I live and work near the world heritage site of the Phoenix Mine and Cheesewring Quarry on the Caradon Hill mining complex of South East Cornwall.
For a number of years I have been engaged with the visual impact on the landscape of the South West, in particular that of Cornwall, brought about by the industrial extraction of tin, copper and lead. This intervention has revealed an otherwise hidden world of mineral wealth unrivalled in its beauty of colour, form and texture and is a continuing source of investigation and motivation. Specifically it is the rich, saturated colour that is the focus, to the point of it becoming the subject.
Whereas I do not use metalliferous mining products directly as a visual reference, there are quite a number of minerals that are, unearthed and scavenged from the spoil heaps of Cornwall’s disused mines and mining heritage. These references are made almost exclusively for their colour content, often in conjunction with the matrix of rock in which they are found. These natural relationships frequently inform the compositions. The colour may well get modified in qualities of saturation and tone during the picture making process, but without direct observation from the specimens in my collection the work would not have this as a starting point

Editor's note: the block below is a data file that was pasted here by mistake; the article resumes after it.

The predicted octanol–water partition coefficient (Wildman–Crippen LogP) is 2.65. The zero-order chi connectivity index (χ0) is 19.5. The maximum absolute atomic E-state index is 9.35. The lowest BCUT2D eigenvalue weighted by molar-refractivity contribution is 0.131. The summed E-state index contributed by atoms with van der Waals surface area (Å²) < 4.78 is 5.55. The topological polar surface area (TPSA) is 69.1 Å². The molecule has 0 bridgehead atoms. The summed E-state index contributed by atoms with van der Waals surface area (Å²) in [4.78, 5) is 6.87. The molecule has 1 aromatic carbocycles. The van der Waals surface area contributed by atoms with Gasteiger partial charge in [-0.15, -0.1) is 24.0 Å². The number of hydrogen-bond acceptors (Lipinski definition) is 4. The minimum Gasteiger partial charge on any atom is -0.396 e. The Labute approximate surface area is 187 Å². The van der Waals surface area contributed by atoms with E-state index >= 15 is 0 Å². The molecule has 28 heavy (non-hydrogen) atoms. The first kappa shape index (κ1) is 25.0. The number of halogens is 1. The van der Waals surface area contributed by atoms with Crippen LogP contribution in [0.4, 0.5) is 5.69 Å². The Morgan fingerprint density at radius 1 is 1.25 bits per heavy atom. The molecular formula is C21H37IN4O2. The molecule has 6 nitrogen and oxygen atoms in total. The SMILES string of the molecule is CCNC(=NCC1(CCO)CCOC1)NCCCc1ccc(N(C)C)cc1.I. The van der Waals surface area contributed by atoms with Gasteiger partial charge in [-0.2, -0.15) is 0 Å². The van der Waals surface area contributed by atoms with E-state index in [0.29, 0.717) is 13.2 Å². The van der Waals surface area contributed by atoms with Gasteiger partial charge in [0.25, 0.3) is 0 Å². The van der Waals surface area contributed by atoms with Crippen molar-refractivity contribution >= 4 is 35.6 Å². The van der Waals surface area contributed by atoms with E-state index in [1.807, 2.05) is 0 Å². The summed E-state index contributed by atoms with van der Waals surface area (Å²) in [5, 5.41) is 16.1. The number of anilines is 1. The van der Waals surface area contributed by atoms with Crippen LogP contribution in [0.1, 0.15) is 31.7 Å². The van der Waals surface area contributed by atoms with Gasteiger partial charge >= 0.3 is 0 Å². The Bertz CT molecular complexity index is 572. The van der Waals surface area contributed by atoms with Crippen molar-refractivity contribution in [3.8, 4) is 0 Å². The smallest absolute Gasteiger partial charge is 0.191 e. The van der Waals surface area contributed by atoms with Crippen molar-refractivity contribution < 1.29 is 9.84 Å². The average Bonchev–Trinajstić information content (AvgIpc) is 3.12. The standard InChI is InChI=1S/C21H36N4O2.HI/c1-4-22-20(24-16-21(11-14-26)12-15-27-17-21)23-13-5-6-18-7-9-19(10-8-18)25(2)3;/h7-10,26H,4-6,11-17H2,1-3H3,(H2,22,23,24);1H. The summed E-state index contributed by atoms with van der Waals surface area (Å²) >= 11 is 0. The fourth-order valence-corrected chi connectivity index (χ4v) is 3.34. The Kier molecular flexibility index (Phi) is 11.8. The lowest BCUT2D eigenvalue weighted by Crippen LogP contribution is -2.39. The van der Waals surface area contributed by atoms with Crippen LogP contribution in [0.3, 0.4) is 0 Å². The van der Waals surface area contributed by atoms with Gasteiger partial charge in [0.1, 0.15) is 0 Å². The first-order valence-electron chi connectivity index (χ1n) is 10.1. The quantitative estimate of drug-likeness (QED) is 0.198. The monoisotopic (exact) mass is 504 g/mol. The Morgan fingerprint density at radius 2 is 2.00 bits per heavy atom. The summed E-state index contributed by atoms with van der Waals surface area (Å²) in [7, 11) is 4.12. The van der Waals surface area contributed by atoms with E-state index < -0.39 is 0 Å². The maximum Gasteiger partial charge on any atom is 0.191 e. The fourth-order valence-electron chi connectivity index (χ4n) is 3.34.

The geometry and planar composition of the work is usually based on references to another aspect of Cornwall’s geology, that of granite quarrying. I will happily mix the two sources, cavalier-like and irrespective of its scientific accuracy, even juxtaposing and mixing two or more colours from unrelated minerals. But this is always for the sake of the painting’s construct: it is a response to, rather than a recording of.
The titles of the works often make reference to the minerals, or their source, or as a sub-title to a quarry reference.